Amy M. Jonk

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The intertwined epidemics of obesity and related disorders such as hypertension, insulin resistance, type 2 diabetes, and subsequent cardiovascular disease pose a major public health challenge. To meet this challenge, we must understand the interplay between adipose tissue and the vasculature. Microvascular dysfunction is important not only in the(More)
Type 2 diabetes and its major risk factor, obesity, are a growing burden for public health. The mechanisms that connect obesity and its related disorders, such as insulin resistance, type 2 diabetes, and hypertension, are still undefined. Microvascular dysfunction may be a pathophysi-ologic link between insulin resistance and hypertension in obesity. Many(More)
1 O besity is associated with insulin resistance, hypertension, cardio-vascular disease, and type 2 diabetes (1), but the mechanisms underlying these associations are incompletely understood. This article reviews and adds original data (i.e., in the postprandial state) to the evidence for microvascular dysfunction, including impairment of insulin-stimulated(More)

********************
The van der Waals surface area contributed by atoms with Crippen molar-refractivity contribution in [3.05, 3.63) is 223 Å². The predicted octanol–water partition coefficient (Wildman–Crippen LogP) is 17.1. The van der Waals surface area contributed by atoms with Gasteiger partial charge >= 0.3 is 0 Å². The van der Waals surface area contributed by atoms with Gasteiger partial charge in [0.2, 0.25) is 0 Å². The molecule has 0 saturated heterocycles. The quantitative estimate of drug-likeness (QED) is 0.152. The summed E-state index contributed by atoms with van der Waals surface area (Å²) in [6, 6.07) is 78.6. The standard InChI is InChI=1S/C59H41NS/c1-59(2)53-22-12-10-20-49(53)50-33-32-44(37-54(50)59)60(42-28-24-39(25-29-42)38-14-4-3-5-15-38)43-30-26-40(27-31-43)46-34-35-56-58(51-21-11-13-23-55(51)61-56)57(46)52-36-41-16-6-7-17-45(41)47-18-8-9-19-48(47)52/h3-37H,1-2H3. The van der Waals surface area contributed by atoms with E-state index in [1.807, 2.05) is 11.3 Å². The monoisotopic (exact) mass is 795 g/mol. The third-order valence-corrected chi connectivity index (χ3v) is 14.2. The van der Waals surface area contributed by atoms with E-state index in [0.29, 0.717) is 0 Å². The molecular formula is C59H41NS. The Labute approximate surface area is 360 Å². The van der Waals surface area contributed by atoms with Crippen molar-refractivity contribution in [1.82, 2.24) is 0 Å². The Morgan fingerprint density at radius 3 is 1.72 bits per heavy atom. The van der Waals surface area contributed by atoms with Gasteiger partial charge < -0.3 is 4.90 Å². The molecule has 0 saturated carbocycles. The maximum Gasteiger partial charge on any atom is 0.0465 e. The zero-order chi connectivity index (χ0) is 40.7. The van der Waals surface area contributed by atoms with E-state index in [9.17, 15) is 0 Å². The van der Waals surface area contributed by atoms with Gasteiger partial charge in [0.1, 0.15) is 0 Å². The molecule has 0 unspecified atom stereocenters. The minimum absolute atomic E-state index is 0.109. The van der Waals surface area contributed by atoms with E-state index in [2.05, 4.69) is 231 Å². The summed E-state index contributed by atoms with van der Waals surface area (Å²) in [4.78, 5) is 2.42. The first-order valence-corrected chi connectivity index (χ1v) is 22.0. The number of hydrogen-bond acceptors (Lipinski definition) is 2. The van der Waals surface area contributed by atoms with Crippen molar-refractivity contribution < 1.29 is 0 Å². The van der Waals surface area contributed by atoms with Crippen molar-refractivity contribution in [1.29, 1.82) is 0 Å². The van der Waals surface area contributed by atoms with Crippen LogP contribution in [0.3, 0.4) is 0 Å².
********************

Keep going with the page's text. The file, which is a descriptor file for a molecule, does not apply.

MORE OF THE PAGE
Facilitated hexose transporter proteins may have clusters of hydrophobic residues lining the exofacial entrance to their pores, which act as substrate selectivity filters. Glucose is a signal that is detected at several anatomical sites and activates neuronal circuits involved in the control of glucose and energy homeostasis. This review looks at the(More)
adapted from Microvascular dysfunction: a potential mechanism in the pathogenesis of obesity-associated insulin resistance and hypertension. Opening remarks This thesis describes the studies performed at the VU medical center during my PhD project. It is the latest in a line of projects testing our group's main hypothesis: the microvasculature as a pivot at(More)
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